Cost Of Living: The Top 10 Beauty Products Budget-Focused Brits Will Forgo
4 minutes read
As the cost of living bites, many Brits are re-evaluating their spending and cutting back on what they no longer deem ‘essential.’ From shrinking Christmas spending and cancelling entertainment subscriptions to forgoing beauty products, the current crisis is collectively felt across the UK.
A Beauty Daily survey reveals that 93% of Brits are worried that the rising cost of living will negatively impact their quality of life.
Beauty enthusiasts and skincare savvy have already felt the current situation, with one in four Brits forced to cut back on beauty purchases. This affects one in three women and 15% of men.
To explore how the crisis will affect our purchasing behaviour, we surveyed 2,000 British women to find the top 10 beauty products they’d forgo if money were an issue. Read on.
The Top 10 Beauty Products On-The-Budget Brits Would Stop Buying
Our findings revealed that most Brits find face masks, perfume, and facial exfoliators a luxury, not essential items. Therefore, they had no problem dropping them if they were forced to make cutbacks.
Toners, face serums, eye creams/eye serums, cleansers, primers, body exfoliators and lip balms also made the list of non-essential beauty items:
- Face Masks
- Face Exfoliators
- Face Serum
- Eye Cream/Eye Serum
- Body Exfoliator
- Lip Balm
Industry experts, however, believe that beauty and personal care priorities won’t change, but purchasing behaviour will. Consumers favour discretionary spending and considered choices, looking at value and cost.
Beauty Products Brits Would Hold On
Despite letting go of 10 beauty products, many Brits will still hold on to their face moisturiser, with 83% revealing they can’t live without it.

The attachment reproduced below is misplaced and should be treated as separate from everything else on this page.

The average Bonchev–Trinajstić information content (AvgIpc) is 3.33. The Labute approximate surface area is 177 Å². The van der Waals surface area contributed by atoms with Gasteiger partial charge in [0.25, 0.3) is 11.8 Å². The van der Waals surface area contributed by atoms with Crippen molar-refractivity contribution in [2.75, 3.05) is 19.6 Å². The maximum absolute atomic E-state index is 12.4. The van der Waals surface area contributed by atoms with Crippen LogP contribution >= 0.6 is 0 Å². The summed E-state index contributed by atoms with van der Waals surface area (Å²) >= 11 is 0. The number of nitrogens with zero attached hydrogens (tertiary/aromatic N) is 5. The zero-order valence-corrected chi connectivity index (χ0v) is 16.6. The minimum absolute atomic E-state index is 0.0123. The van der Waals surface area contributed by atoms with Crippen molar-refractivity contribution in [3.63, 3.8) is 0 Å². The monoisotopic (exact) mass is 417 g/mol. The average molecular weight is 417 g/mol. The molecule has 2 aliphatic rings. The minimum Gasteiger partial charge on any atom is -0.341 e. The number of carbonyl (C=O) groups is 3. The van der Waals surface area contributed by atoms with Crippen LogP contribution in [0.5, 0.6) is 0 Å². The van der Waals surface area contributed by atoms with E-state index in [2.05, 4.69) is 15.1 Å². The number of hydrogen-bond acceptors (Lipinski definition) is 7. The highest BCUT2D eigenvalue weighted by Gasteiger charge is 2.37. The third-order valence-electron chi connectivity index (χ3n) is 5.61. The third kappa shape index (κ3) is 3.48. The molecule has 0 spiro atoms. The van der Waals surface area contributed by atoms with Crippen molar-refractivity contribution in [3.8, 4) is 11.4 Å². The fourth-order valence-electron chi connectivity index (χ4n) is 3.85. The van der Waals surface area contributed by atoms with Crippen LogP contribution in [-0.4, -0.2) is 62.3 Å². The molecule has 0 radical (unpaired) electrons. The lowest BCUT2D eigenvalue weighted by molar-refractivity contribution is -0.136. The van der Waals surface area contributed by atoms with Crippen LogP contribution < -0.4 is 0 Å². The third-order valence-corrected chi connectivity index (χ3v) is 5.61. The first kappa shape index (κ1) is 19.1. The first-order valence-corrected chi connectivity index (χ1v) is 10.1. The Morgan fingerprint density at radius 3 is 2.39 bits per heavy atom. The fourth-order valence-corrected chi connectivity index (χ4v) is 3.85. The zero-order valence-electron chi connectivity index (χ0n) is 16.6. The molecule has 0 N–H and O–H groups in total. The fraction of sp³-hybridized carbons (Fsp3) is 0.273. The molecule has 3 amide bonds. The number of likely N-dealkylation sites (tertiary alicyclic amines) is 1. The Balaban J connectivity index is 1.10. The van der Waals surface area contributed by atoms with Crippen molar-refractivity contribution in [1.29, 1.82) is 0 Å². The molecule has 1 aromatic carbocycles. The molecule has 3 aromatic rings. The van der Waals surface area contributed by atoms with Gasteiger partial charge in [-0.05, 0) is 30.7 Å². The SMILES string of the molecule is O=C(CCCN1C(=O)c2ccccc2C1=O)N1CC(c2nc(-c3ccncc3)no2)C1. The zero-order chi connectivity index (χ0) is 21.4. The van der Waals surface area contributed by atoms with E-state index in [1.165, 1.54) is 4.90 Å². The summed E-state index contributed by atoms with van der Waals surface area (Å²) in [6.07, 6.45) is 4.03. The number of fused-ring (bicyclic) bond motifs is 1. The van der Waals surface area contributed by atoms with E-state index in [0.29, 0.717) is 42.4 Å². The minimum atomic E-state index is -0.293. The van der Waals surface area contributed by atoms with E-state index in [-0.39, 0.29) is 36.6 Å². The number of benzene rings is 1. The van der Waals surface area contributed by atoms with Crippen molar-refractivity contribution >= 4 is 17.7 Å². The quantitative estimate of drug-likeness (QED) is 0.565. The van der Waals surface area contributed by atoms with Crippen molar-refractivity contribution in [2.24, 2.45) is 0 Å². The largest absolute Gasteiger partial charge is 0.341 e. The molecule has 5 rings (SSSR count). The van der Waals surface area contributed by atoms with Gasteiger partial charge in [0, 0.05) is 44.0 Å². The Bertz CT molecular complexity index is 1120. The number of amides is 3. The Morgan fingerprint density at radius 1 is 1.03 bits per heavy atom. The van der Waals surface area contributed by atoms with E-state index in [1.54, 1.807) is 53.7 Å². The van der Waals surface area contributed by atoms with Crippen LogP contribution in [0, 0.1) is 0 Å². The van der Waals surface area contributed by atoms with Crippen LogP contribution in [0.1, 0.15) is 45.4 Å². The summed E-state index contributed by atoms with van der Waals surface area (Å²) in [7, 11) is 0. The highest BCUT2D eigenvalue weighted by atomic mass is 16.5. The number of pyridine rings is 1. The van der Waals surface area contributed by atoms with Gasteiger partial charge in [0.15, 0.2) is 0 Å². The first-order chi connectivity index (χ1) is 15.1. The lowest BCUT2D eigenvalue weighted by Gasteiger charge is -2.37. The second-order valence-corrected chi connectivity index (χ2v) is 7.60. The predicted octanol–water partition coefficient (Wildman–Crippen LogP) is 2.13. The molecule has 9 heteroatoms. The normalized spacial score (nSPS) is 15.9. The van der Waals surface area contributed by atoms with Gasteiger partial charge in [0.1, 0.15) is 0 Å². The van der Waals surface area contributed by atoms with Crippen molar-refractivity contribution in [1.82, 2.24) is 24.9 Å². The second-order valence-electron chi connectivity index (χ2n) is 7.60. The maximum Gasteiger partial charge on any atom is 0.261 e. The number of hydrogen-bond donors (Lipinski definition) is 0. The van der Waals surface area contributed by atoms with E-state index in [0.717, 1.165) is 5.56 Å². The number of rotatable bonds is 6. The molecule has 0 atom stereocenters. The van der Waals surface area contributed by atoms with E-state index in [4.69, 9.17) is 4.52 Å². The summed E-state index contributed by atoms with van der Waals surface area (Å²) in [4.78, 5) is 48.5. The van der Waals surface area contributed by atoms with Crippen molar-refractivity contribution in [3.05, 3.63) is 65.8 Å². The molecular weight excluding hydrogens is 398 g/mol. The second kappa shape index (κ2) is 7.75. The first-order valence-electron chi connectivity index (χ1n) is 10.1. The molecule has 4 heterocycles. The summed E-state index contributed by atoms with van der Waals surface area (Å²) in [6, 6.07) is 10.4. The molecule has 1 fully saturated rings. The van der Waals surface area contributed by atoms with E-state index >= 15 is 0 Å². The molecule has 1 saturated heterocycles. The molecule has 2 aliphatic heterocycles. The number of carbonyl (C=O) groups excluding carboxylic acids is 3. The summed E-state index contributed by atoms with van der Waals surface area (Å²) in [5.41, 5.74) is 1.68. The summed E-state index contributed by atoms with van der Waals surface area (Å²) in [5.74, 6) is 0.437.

Charlotte McHale, Clarins Training Manager, also highly recommends investing in your ‘actives’ when choosing over certain beauty products.
Actives, or active ingredients, deal with different skin concerns. They include retinol, Alpha Hydroxy Acids (AHA), Beta Hydroxy Acids (BHA), niacinamide, hyaluronic acid, vitamin C, SPF, ceramides, and benzoyl peroxide.
“You want to invest in your ‘actives,’ which treat the deeper layers of the skin or specific skin conditions like ageing or hyperpigmentation. There’s a difference in quality in different price brackets. You get what you pay for.”
Sarah Joan Ross, Beauty Daily Editor, says she will certainly be looking at cutting back on a few items, except SPF.
“This should be considered a non-negotiable staple. There’s also a case for looking into formulations – high-tech and concentrated products that you use less of – and inevitably can last much longer – could be the way to go. Plus, products should always be rigorously efficacy-tested in a scientific lab on multi-ethnic consumers and proven to work. Otherwise, they waste your money and the planet’s resources.”
The same survey revealed that 92% of Brits would consider more affordable beauty alternatives before eradicating products from their beauty routine.
45% of respondents revealed they’d find a cheaper moisturiser, followed by a cleanser at 43%.
“If you are trying to cut costs, find drugstore face cleansers and exfoliator alternatives. It would certainly cost much less than premium luxury brands. You could save a few quid from each step but don’t do that with your actives,” McHale advises.
Make-up Over Skincare
The survey also revealed that Brits might be willing to slash some pounds off certain skincare products, but that would not be the case for their make-up essentials. Only 12% cited they’d find cheaper alternatives for contour products, 13% for lashes and 14% for lip liner. Brits placed more value on make-up than skincare if forced to make cutbacks.
Another beauty product most likely to bid goodbye from beauty cupboards is perfume. While it makes sense as perfumes tend to be on the pricier side, it’s also the first one that would make a comeback once money is no longer an issue.
57% of women cited that fragrance is essential to their beauty routine. This reveals that what we deem “essential” changes drastically when we no longer have the financial means.
The findings also reveal that haircuts are the top treatment British women would stop getting professionally done, followed by hair colouring, gel manicures, and nail acrylics.
Christmas is coming. Are you looking for ways to cut some costs? We have listed five purse-friendly, affordable Christmas ideas for a frugal – yet fabulous – festive celebration. Read next: Have Yourself An Affordable Christmas
Skin & Beauty